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Date of last update: 10/20/2017.
Forum Name: Arrhythmias
Question: Palpitations and pregnancy
|smc246 - Thu May 10, 2007 6:37 am|
I am a 34 y.o female pregnant with my first baby. I have suffered with palpitations for several years. I have worn a holter on 3 occasions most recently in 2/07 which showed 118 venticular events, 1 run of nsvt lasting 9 beats. My cardio then sent me for a cardiolite stress test 3/23/07 which was normal. I have also suffered from anxiety in the past and the flare up of palpitations is making it worse. I have had 3 normal echo's only showing mild mvp, and normal ekg's. If it comes to a point where I can no longer stand the palpitations would it be safe to take a beta blocker during pregnancy?? All I can focus on are the palpitations. Could the increase be related to the change in hormones?? Thanks so much for your input.
|John Kenyon, CNA - Thu May 10, 2007 3:40 pm|
Hello smc246 - You appear to be one of those people who has premature heartbeats routinely, with rare runs (which constitute, according to the book, non-sustained ventricular tachycardia or NSVT, if there are 3 or more in a row). Your doctor did the prudent thing in performing a Cardiolite stress test to rule out evidence of cardiovascular disease and structural heart disease. Premature beats (most commonly PVCs, as in your case) in themselves are not diagnostic of anything and are generally completely benign. When there is a run of V-tach detected (which is the result of sheer chance) it is appropriate to investigate further. Finding nothing, it then becomes something of a non-issue. V-tach is generally only of concern when the left ventricle is diseased and not functioning properly. That has been ruled out.
Anxiety can produce more PVCs and even runs of V-tach in some people, and young, healthy people can generally tolerate the V-tach and may not even be aware of it. Both PVCs and related arrhythmias are more likely to occur during pregnancy due to the hormonal changes and the slow, progressive crowding of the heart's space. (The heart doesn't like to be crowded and will often "kick back" by discharging some early beats).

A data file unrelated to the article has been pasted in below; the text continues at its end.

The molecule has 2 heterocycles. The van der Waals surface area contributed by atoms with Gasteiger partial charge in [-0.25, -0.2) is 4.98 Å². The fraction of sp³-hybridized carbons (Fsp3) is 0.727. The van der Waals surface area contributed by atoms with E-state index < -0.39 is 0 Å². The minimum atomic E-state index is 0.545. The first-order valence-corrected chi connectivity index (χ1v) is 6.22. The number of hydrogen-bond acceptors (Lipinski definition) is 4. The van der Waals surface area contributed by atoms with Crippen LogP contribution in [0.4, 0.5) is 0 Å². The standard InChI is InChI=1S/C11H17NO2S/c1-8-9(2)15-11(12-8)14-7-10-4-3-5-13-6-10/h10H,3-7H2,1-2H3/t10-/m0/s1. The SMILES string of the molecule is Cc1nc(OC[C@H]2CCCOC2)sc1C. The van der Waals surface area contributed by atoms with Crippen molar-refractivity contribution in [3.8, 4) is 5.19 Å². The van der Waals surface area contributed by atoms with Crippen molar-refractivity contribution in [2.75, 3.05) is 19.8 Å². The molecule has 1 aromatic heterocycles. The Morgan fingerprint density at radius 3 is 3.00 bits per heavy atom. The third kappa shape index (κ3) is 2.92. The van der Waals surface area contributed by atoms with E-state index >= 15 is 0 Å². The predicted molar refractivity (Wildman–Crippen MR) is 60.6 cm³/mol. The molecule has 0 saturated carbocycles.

It would probably be wise to be followed for this during your pregnancy, but it seems unliikely a doctor would prescribe a beta blocker for you unless the benefits outweigh the risk to the fetus. These decisions are made on a case-by-case basis, and if your doctor should decide this to be an appropriate therapy for the irregular heartbeats, he or she would certainly counsel you extensively on the pros and cons. Beta blockers are not known for any remarkable teratogenic problems, but anything taken during pregnancy must be weighed for its potential risk.
Unfortunately the same thing holds true for anti-anxiety medications, which would probably benefit you as well. Again, your doctor is in the best position to make this call.
It sounds as though your are in pretty good shape overall, but if the anxiety can be managed the PVCs and associated arrhythmias would probably be reduced, which would be all to the good.
Best of luck to you and please do stay in touch.
|smc246 - Fri May 11, 2007 6:34 am|
Thak you so much for your insight. For the past four years I have been hearing that they are benign but I just kind of freak out when they happen!!!! I need to get a handel on my anxiety or this is going to be a very long 9 months!!!!
|John Kenyon, CNA - Fri May 11, 2007 11:57 am|
You're very welcome. It is one of the more difficult things in life, I think, for people who are aware of these irregularities (and some actually can't feel them!) to accept that they are benign when they feel so bizarre and scary. Even when we have accepted that odd fact they still catch us off-guard and sometimes set off that internal alarm, which is really the most unpleasant part of the experience.
Management of anxiety is more difficult during pregnancy for the simple reason that doctors are, very reasonably, reluctant to prescribe many drugs that would otherwise be a first-line approach to many problems.
Pregnancy is something of a challenge without the added aggravation of something like this. One thing to bear in mind is that you're in good company. This is an extremely common problem in the general population to varying degrees.
All the best to you in the coming months. I feel certain that once the newcomer has arrived all this will seem like it just flashed by.
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